Quick Review: Ispade Rajavum Idhaya Raniyum

by Rinku Gupta
The second film of director Ranjit Jeyakodi, IRIR centres around the story of a young man and through his life, explores the meaning of true love .

In brief, its about a youngster Gowtham ( Harish Kalyan) who has anger management issues due to his latent anger at his mother having eloped with another man, abandoning him when he was a child. Even as a grown-up he cant come to terms with this and all his rage comes out on others when he is provoked, or in order to defend his friends ( Makapa Anand and Bala Saravanan).

One day a series of events lead to his meeting a girl Tara ( Shilpa Manjunath) whom he eventually falls in love with slowly. Letting her into his world bit by bit he is still afraid she too might leave him one day. But even though she assures him she never will, circumstances  and communication  gaps due to mainly his insecurities,  become obstacles in thier path. His worst nightmare comes true and she does leave him for another man. Frustrated beyond limits he takes to drugs and even prepares to kill her. What happens next? Will true love show the way?

The highlight of the film is the performance  by Harish Kalyan. Every nuance of his deepest thoughts and emotions is conveyed brilliantly through his eyes and body language. He makes the character  and his angst  absolutely believable. The anger, pain, frustration, confusion and love are skilfully portrayed by him, breathing life into the story.The agressive attitude, stylish swag and the potent anger kept in check waiting for an outlet is superbly portrayed.

Shilpa Manjunath does justice to her role but the dubbing comes as a speed breaker in several places.  Though the screenplay helps in creating the magic between the duo, especially in the songs, the chemistry between the duo seems largely lacking. Its difficult to understand whether she is playing a game or truly means her declaration of love in a few places. However, her performance brings a certain maturity to the character as a perfect  foil to his nervous anxiey and insecurity. Seen as taking the inititative in many scenes, the portrayal is a good departure from the norm. Even the way the duo meet and the development of their romance is shown in a  manner different from the usual making it refreshing.

The costume styling of the heroine deserved more attention, for a trendier look, in order to match the young boyish looks of Harish.   One wonders how the patchy make- up, almost white in places , escaped the eyes of the director? Since its a love story of great emotion and depth, centring around the leads, these distracting facets surely deserved a little more attention ?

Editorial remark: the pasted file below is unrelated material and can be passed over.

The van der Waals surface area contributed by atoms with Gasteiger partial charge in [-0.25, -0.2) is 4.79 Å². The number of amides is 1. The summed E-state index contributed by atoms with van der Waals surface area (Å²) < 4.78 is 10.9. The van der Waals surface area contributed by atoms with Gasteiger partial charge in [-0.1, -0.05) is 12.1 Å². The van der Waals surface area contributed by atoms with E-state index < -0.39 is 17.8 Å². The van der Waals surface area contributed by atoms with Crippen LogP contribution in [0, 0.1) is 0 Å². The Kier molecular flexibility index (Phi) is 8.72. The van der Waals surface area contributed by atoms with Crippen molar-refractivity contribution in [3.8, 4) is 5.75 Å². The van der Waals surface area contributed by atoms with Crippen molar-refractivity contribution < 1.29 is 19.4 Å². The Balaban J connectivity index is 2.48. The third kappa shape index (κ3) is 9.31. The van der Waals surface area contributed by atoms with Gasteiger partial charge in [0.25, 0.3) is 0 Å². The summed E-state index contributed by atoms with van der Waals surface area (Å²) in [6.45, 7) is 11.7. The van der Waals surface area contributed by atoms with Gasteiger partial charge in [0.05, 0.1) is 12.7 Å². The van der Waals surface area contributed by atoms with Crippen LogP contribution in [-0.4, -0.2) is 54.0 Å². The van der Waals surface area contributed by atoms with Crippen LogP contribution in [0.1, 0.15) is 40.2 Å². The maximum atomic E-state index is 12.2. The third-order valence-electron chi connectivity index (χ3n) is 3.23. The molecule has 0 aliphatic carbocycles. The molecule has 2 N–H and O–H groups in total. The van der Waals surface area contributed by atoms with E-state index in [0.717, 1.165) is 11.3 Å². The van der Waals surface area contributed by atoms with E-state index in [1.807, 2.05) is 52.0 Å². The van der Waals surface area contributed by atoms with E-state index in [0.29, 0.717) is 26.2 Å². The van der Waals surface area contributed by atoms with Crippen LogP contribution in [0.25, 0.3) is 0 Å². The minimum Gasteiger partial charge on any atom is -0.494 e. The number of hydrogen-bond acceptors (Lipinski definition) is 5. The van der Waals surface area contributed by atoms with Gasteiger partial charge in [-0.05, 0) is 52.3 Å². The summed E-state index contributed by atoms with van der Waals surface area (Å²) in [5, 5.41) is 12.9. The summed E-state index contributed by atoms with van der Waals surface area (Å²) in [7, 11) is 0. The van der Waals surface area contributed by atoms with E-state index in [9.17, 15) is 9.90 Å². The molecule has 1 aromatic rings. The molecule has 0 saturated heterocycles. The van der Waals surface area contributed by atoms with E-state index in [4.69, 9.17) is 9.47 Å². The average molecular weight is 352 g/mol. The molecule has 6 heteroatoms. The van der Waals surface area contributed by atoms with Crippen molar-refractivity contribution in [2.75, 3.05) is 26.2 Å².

The character of the father ( Ponvannan) could have been worked upon a but more.  After all the ruckus his son creates its only towards the end he reveals an important detail about his mom, that gives him some respite. The film thus inadvertently seems to highlight the need for emotional support of family and close friends, which is sadly missing for many individuals in a society,  which sweeps issues under the carpet, or terms troubled youngsters as  ' loose' or ' mental' instead of counselling them with wisdom, love and understanding.

The music by Sam CS is a plus. Kavin's camerawork is another highlight, creating the varying moods the film travels through. The comedy by  Anand and Saravanan evokes timely laughter in most places However isnt it  getting repetitive to see such 'friend' characters doing a similar template of drinking, mouthing women-bashing dialogues and being loud and insensitive to the emotional needs of the ' friend' they hang out with' in most films?

However,  IRIR and director Jeyakodi must be commended for the topical message it gives out about the real meaning of true love in the end, especially relevant to the troubled  times we live in. Several topical issues youngsters face in the age of social media are well brought out.  Though there are lags in between, the screenplay moves briskly between the past and present, keeping up the curiosity factor and engaging the viewer. The dialogues too make for a mature love story that seems to explore zones mostly ignored by breezy romances. 

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